The Pro Stock debut of Mason McGaha was a year in the making.

McGaha, 18, made his debut in the 2020 season and not surprisingly there has been some growing pains.

McGaha drives a 2020 Camaro for his family’s Harlow Sammons Racing team.

The U.S. Nationals Sept. 4-6 was McGaha’s third event of the season. He qualified No. 15 with a 6.622-second run at 206.89 mph. McGaha became the 455th driver to qualify for an NHRA Pro Stock field.

Mason’s reward was racing against his father, Chris for the first time in round one.

Mason upset his dad in round one. He clocked a 6.626-second elapsed time at 207.98 mph, while his father was quicker at 6.601 seconds at 208.52 mph. 

The difference was at the starting line. Mason has a .045 reaction time compared to a .081 reaction time by Chris.

“It wouldn’t be 2020 without my dad and I pairing up in my first-ever elimination round and the whole way it went,” Mason said. “That was the first I ever had the light flicker like that. My dad and I discussed that, and he said if I ever did that and got on the chip don’t let off because that light is going to be coming if the tree comes down. I must have obviously thought about it enough in my head where I was prepared, I guess.”

Once Mason left the starting line with a hole-shot the rest was a blur.

“I never really saw (my dad),” Mason said. “I’m also not used to all of it yet, so I don’t see any of the outside stuff. I was going and it felt like a good run and then I saw the win light come on. At the end of the track, my dad laughed and gave me a hug. I told him I was sorry I flickered the light and he said don’t be sorry. I don’t know how to describe it. It was like that really just happened.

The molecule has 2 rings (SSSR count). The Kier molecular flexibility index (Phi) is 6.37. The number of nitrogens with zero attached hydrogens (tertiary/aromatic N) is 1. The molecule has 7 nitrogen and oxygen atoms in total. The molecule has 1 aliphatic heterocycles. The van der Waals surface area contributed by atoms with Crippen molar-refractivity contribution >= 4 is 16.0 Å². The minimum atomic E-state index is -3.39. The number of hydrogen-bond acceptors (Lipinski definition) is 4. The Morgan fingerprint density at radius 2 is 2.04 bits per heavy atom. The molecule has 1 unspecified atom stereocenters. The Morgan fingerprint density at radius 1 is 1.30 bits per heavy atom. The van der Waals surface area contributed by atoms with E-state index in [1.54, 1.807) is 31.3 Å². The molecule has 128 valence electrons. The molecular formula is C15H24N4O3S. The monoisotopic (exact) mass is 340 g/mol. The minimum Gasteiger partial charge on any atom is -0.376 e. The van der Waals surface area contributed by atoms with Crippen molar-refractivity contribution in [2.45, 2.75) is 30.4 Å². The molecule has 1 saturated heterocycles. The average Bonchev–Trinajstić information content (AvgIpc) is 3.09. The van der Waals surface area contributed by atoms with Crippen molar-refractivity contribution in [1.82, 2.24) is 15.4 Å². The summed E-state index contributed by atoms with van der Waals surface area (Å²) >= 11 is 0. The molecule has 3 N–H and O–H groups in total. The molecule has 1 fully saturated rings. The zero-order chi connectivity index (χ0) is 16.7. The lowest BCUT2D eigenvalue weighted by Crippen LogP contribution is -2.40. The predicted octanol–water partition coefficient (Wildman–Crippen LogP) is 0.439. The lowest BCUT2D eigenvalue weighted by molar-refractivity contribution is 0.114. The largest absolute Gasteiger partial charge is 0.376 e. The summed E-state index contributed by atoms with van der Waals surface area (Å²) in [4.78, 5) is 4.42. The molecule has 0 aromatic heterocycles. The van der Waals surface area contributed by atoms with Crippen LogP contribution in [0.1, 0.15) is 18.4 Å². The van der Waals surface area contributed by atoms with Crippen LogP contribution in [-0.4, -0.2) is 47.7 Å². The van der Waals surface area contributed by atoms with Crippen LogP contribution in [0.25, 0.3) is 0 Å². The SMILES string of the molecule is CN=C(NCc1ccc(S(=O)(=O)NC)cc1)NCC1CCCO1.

“It gave me confidence and will let me relax more and just go up there and do my thing.”

According to an NHRA official, the only other time fathers have raced sons in Pro Stock eliminations was Bob and Billy Glidden, Warren and Kurt Johnson and Shane and Johnny Gray.

In second round, after a lengthy rain delay, Mason beat Kyle Koretsky, who registered a red-light.

Mason’s Cinderella day ended when lost in the semifinals to three-time world champion Erica Enders. Mason cut a .001 light, but slowed to 6.791 at 192.63 mph, while Erica passed him during her 6.614-second lap at 208.49 mph.

“I knew I got at the tree, but I dropped a valve and she was able to get around me,” he said.

Mason was pleased with his progress was made this past weekend.

“We got better,” Mason said. “I’ve always wanted to race Pro Stock. Ever since I was a little kid watching it on TV Pro Stock is what I wanted to do.”

Mason raced Junior Dragsters from age 8 to 16. Then, bracketed raced in his family-owned cars.

“The hardest thing for me (with Pro Stock) is the burnout,” Mason said. “There’s a lot you have to do in such a short period of time. It is all getting easier and getting where I can do it pretty well.

“It was probably all this got delayed for me because (of COVID-19) because we were planning on getting going early in the year and it was such a hard transition and I got behind. We tested in Bradenton (Fla.) in January and after the Phoenix race in February and we were hoping to debut in Gainesville (Fla.) in March and then it got canceled. We were able to catch back up and debut at the first Indy race.”

In addition to racing, Mason recently started his freshman year at the University of Texas Permian Basin in Odessa. 

“I’m going to major in mechanical engineering,” Mason said. “I’m always around this sort of (Pro Stock) stuff so it is what I know. I got incentive from grandma and grandpa that I get an engineering degree that I will have incentives if I can get there.”